As for me, his two greatest accomplishments are that he is the only candidate who voted against the invasion of Iraq and he is not Bush II



Otherwise, here's a cut/paste on some accomplishments:

His bold legislative work on the Illinois Death Penalty, and how he made a difference between life and death:
http://www.icadp.org/page236.html
http://www.cnn.com/2007/POLITICS/11/12/obama.death.penalty.ap /

His sponsorship of a bill that brought health insurance to 150,000, including 70,000 uninsured Children, again, during his time serving in the Illinois Statehouse:
http://factcheck.barackobama.com/factcheck/2007/12/14/fact_check_on_milbanks_claim_t.php
http://mediamatters.org/items/200712170003

His work on both the Immigration bill during his time in the US senate and his sponsorship of Ethics legislation (something he did both while in the State House, and in the Senate) that called for some of the most impactful reform regarding lobbyists since Watergate (as he likes to term it):
http://factcheck.barackobama.com/factcheck/2007/12/14/fact_check_on_milbanks_claim_t.php
http://feingold.senate.gov/%7Efeingold/releases/07/01/20070108.html

Here’s a chart of many of his accomplishments during his 8 years in the Illinois state house -


and his sponsored and co sponsored Bills in the U.S. Senate.......which include worthwhile bills dealing with a wide range of issues, from Election reform bills to the Cooperative Proliferation Detection reduction Act (w/t Sen. Lugar) to Internet database transparency Act.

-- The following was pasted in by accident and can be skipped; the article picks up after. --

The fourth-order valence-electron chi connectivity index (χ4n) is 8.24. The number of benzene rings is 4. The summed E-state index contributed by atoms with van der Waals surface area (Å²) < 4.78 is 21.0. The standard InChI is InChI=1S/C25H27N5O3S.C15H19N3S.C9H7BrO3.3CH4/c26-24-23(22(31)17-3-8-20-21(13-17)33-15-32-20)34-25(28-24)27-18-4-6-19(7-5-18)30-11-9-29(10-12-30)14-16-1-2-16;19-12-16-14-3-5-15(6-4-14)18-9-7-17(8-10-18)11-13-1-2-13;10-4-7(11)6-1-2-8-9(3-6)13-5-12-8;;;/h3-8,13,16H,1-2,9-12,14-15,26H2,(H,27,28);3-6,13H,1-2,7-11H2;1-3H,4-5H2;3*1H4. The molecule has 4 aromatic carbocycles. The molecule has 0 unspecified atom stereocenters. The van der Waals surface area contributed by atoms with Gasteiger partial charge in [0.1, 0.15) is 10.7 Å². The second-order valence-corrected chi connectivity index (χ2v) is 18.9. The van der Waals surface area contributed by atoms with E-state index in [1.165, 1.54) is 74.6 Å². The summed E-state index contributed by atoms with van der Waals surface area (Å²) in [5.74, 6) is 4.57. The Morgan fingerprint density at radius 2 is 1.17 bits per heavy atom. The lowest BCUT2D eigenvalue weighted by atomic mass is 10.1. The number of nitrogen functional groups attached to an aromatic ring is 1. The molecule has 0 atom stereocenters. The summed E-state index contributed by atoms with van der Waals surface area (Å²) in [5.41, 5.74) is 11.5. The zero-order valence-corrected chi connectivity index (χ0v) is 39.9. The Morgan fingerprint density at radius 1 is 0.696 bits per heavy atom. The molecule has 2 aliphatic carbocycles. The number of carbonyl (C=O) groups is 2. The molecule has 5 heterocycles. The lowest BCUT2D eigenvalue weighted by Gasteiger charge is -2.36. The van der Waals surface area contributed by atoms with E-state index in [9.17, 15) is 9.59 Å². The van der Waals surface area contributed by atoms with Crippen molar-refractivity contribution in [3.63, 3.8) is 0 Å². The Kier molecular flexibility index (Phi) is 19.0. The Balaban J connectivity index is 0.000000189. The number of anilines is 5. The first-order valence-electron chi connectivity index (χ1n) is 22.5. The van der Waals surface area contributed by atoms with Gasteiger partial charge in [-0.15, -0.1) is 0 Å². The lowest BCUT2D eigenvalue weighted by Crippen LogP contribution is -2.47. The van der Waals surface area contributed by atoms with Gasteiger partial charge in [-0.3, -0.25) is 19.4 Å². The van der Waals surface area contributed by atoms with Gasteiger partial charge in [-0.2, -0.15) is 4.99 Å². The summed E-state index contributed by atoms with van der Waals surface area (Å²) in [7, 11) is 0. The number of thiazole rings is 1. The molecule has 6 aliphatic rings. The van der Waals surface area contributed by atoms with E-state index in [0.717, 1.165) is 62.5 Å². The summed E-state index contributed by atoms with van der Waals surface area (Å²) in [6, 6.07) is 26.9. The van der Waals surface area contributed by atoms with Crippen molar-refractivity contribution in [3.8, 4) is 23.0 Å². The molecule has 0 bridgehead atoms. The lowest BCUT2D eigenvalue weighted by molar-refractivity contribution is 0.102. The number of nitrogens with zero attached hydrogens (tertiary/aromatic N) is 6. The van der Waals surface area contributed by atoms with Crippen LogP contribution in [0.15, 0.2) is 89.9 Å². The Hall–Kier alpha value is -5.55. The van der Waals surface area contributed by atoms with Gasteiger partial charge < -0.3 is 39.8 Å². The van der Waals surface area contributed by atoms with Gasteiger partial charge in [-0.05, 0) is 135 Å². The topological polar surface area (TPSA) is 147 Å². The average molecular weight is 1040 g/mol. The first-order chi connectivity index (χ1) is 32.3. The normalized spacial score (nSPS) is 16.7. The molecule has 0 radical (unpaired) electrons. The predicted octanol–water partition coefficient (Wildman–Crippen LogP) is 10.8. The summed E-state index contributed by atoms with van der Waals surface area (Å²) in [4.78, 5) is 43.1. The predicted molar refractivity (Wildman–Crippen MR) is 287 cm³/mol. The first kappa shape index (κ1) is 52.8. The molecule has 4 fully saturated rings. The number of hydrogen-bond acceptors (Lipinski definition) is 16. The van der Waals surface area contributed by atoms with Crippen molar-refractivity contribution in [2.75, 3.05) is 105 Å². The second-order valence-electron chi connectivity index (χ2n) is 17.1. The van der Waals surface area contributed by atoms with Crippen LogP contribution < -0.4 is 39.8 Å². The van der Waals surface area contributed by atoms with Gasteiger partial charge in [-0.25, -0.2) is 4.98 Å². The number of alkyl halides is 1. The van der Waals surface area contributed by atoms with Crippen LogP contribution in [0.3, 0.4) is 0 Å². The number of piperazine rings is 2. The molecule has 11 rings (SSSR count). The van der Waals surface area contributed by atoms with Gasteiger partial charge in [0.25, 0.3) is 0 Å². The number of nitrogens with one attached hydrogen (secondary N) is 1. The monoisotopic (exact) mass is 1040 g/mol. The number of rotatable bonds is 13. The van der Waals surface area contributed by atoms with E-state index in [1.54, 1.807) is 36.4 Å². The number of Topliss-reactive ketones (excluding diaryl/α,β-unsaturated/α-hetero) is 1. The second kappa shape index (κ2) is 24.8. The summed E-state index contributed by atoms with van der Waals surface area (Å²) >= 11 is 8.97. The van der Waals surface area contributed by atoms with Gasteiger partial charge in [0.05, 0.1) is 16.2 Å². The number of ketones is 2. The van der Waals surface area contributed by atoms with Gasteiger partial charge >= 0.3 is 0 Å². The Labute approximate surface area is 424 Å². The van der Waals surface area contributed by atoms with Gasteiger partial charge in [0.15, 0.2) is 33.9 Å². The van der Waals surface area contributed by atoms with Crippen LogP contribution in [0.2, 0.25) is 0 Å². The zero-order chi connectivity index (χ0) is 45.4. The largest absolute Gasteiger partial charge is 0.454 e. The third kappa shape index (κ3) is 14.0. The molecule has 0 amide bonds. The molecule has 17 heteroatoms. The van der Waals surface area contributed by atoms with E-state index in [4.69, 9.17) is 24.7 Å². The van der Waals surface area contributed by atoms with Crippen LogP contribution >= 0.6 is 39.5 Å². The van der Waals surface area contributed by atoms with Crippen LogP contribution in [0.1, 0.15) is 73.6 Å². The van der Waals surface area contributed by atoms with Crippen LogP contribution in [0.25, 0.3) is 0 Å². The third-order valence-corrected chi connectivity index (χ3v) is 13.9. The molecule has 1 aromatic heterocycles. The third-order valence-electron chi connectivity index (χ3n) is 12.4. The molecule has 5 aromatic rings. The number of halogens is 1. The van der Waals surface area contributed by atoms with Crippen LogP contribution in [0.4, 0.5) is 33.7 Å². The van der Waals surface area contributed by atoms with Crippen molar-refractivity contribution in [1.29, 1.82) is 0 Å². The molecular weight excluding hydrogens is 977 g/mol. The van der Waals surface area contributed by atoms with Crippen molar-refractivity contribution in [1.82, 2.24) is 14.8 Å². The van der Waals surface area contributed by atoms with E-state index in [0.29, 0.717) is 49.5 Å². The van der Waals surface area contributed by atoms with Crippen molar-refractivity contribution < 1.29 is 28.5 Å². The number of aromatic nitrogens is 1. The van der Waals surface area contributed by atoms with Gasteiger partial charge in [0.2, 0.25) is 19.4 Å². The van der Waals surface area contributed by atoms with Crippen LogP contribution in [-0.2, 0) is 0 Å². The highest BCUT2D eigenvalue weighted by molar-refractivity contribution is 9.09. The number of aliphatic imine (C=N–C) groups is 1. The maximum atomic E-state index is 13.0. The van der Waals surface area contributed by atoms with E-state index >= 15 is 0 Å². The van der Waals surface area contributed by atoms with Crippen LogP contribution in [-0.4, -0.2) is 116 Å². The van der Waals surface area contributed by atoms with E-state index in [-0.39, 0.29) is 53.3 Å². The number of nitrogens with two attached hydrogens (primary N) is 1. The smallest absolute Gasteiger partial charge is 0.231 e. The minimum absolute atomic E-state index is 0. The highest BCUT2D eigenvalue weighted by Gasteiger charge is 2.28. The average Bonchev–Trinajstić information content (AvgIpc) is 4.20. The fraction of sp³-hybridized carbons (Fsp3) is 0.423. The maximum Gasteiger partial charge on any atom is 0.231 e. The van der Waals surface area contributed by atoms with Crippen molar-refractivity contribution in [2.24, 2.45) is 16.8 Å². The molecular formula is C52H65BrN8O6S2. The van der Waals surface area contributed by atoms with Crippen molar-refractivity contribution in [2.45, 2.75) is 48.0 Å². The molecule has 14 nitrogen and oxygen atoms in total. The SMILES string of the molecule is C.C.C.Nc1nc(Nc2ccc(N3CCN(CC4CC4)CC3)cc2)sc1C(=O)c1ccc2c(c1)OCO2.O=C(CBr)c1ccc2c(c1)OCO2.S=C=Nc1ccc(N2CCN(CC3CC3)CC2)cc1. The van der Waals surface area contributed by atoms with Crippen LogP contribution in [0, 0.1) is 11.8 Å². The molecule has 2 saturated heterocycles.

http://www.politifact.com/truth-o-meter/statements/271 /
http://www.america.gov/st/washfile-english/2005/November/20051101170118adynned0.8910791.html
http://obama.senate.gov/press/060908-senate_passes_c /

http://thomas.loc.gov / (Select Obama’s name from the Senator drop down)

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Reply with quote  #28 

Virtue is a state of war, and to live in it we have always to combat with ourselves.


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Reply with quote  #29 

Thoughtful and interesting piece by Mr. Brooks.

 

Where’s the Landslide?

Published: August 5, 2008

Why isn’t Barack Obama doing better? Why, after all that has happened, does he have only a slim two- or three-point lead over John McCain, according to an average of the recent polls? Why is he basically tied with his opponent when his party is so far ahead?

His age probably has something to do with it. So does his race. But the polls and focus groups suggest that people aren’t dismissive of Obama or hostile to him. Instead, they’re wary and uncertain.

And the root of it is probably this: Obama has been a sojourner. He opened his book “Dreams From My Father” with a quotation from Chronicles: “For we are strangers before thee, and sojourners, as were all our fathers.”

There is a sense that because of his unique background and temperament, Obama lives apart. He put one foot in the institutions he rose through on his journey but never fully engaged. As a result, voters have trouble placing him in his context, understanding the roots and values in which he is ineluctably embedded.

Last week Jodi Kantor of The Times described Obama’s 12 years at the University of Chicago Law School. “The young law professor stood apart in too many ways to count,” Kantor wrote.

He was a popular and charismatic professor, but he rarely took part in faculty conversations or discussions about the future of the institution. He had a supple grasp of legal ideas, but he never committed those ideas to paper by publishing a piece of scholarship.

He was in the law school, but not of it.